Since 1921, the largest annual increase in the number of births occurred between 1945 and 1946, with an increase of about 15% and marked the start of the baby boom period. The largest relative decrease (-8%) occurred between 1964 and 1965, marking the end of the post World War II baby boom.
During the 20 years of the boom, more than 8.2 million babies were born, averaging close to 412,000 a year. By comparison, births in 2008 — when the population was twice as large as during the baby boom — amounted to 377,886. The average number of children per woman was 3.7 during the baby boom period, compared to about 1.7 in recent years.
According to the 2011 Census, 9.6 million persons, or close to three Canadians out of 10 (29%), were baby boomers. In addition to the large number of native births between 1946 and 1965, this generation has benefited from sustained immigration levels since the end of the 1980s.
Considerable research has been undertaken regarding the potential housing market impacts going forward of the “baby boomer” generation. Trends anticipated by various researchers and commentators include:
Possible adverse impacts on home values in some newer neighbourhoods, more distant from the downtown core and/or suburban employment centres, based on more existing units coming onto the market at the same time;
- Increased demand for smaller units and/or condominium units in “walkable” neighbourhoods that involve less commuting;
- Higher housing prices in established neighbourhoods that may effectively reduce opportunities for most “Millennials” or “Gen Y” home buyers;
- Different kinds of housing demand based on values and experiences of “boomers” compared with both older and younger generations; and
A study from the Conference Board of Canada predicted that by 2030 about 80% of new housing demand would be consumers in their retirement years. It would bring a new wave of homes that are low maintenance, such as condominiums or seniors residences. At the same time the shift would put downward pressure on prices of traditional single-detached homes.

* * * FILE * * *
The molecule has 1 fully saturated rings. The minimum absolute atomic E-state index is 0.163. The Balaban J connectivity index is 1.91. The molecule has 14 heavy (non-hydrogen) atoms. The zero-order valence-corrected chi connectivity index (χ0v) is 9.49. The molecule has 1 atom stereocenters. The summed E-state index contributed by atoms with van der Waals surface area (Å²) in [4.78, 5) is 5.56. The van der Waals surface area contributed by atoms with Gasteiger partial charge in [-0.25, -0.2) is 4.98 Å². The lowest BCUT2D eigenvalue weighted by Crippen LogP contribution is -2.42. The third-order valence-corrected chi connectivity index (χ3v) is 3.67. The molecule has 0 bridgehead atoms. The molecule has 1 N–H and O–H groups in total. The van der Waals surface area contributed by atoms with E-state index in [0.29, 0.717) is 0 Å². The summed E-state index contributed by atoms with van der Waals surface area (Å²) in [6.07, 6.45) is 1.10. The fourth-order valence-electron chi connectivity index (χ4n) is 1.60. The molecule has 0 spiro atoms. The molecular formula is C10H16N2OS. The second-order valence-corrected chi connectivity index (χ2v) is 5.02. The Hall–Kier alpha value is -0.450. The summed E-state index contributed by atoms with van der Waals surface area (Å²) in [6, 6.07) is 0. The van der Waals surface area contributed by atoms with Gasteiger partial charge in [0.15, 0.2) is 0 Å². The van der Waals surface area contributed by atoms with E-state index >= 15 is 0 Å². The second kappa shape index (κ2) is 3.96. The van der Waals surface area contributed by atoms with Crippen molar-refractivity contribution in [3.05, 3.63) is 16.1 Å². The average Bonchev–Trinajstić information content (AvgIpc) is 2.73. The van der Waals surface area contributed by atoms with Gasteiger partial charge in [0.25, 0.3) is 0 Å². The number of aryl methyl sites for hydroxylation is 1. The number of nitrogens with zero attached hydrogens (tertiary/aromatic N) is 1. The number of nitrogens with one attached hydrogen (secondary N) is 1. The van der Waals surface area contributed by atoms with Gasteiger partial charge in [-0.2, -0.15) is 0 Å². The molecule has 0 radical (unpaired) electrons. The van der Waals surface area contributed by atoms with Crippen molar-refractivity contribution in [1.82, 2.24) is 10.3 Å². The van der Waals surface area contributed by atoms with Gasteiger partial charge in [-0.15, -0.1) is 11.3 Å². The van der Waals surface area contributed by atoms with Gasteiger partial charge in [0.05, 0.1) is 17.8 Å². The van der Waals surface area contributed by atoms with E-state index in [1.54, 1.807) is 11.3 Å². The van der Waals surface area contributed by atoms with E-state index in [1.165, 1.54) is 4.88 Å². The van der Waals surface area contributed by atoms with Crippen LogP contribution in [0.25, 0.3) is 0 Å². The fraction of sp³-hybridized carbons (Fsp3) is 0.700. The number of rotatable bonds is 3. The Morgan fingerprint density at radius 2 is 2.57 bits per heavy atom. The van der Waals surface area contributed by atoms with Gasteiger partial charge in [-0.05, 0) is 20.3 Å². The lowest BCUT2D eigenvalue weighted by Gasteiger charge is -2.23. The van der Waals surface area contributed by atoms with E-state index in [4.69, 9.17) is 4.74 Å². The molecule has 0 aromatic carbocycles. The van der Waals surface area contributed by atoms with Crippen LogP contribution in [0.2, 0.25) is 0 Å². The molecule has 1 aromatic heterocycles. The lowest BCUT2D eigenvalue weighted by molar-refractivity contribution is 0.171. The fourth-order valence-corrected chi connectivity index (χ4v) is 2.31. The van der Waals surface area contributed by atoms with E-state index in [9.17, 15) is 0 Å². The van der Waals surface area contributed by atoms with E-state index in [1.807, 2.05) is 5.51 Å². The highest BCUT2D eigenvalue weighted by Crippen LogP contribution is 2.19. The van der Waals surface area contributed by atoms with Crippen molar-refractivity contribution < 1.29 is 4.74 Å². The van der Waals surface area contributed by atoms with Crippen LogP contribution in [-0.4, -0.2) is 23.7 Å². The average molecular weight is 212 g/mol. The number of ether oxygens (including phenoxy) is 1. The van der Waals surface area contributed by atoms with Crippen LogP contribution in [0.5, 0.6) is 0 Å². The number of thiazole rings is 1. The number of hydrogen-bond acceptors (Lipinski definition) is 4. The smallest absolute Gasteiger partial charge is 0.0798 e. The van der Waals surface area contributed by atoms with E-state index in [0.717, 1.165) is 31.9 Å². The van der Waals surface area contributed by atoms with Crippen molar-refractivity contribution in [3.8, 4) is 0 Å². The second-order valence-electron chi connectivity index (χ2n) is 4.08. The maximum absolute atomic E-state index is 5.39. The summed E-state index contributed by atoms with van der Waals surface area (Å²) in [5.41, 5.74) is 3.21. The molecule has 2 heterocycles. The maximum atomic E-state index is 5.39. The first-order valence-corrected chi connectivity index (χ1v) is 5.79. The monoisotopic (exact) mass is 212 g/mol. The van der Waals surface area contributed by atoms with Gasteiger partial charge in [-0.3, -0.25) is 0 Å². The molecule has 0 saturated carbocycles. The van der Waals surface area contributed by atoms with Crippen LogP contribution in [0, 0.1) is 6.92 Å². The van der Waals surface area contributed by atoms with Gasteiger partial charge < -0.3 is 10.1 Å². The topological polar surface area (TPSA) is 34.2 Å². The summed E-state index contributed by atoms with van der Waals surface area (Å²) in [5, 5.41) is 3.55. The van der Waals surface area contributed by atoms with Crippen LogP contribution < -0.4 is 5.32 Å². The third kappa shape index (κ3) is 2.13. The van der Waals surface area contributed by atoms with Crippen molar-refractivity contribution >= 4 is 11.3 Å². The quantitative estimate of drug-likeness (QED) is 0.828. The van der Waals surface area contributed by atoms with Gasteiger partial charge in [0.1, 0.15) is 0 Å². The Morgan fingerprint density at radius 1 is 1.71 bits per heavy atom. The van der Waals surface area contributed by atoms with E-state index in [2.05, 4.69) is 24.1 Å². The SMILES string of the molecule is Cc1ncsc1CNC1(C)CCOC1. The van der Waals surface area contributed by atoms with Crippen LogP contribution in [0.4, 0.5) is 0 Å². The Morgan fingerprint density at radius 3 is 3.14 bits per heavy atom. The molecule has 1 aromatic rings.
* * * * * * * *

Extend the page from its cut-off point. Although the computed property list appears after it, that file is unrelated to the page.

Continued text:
- Increased intensity of local debate over urban growth in cities because retired boomers have time, money, and skills to engage.
Those same boomers, when they were in their 20s in the 1970s, helped drive the market to new heights with new housing starts reaching a record 274,000 in 1976. Then it was the boomer’s children, the “echo-boomers”, who helped drive the market last decade as they began forming households. Now, it’s going full circle with boomers downsizing. In 2006, 57% of condo owners were over the age of 50 while 17% were over the age of 75.
Several commentators believe that equity and house prices may be adversely affected by baby boomers as they reduce purchases and sell holdings during their retirement years. But the perils of relying on demographics alone to predict house prices were illustrated early on. In 1989, the much-discussed paper, “The Baby Boom, The Baby Bust and The Housing Market” by N.G. Mankiw and D.N. Weil, analyzed demographic factors. They predicted U.S. real house prices would fall by 3% annually between 1987 and 2007. Instead, they rose by about 4% a year.
In demographics expert David K. Foot’s 1996 book, “Boom, Bust and Echo – How to Profit From the Coming Demographic Shift”, the real-estate decline of the early 1990s was projected to continue over the long term. He posited this because he believed most boomers had already acquired their houses. The “baby bust” generation following them did not have the numbers to pick up the slack. Instead, housing activity picked up again in the 2000s, as immigration, migration within Canada, and a resurgent economy drove new residential growth.
Estimating the long-run rate of return for Canadian home prices is also affected by the baby boomers. The Canadian Home Builders Association projects a 3.5% annual rate of return on real estate to prevail beyond 2015 — this is the long-run rate of increase for home prices in Canada. In other words, home price gains should simply match the pace of inflation. The long-run rate of return for home prices is primarily driven by macroeconomic fundamentals, such as income and economic growth, and demographics (e.g., population and household formation). Structural changes, including an ageing populace and the number of immigrants as a share of total homebuyers, could influence real estate returns. However, the literature is mixed on whether these changes represent an upside or downside risk to the 3.5% status-quo projection.”
Research primarily undertaken in 1980s and early 1990s showed that when people retire they tend to remain in their existing home until they die or are unable to care for themselves. Baby boomers are the healthiest and wealthiest generation in history and can afford the broad range of services necessary for them to continue this trend and remain in their single family homes for as long as they wish. This projected longevity will keep many of their homes off the market for decades and increase the projected demand for additional land requirements through urban boundary expansions. There is only one certainty about the impact of baby boomers on future housing markets — that it will be spread over a period of 20 years. It is therefore unlikely that it will generate any unmanageable shocks to the structural or financial market underpinnings. http://www.ottawasun.com/2013/09/20/baby-boomers-and-housing-trends
The big elephant in the room is the liability that our political leaders have had time to prepare; adequate housing and nursing care for seniors.
Accredited Senior Agent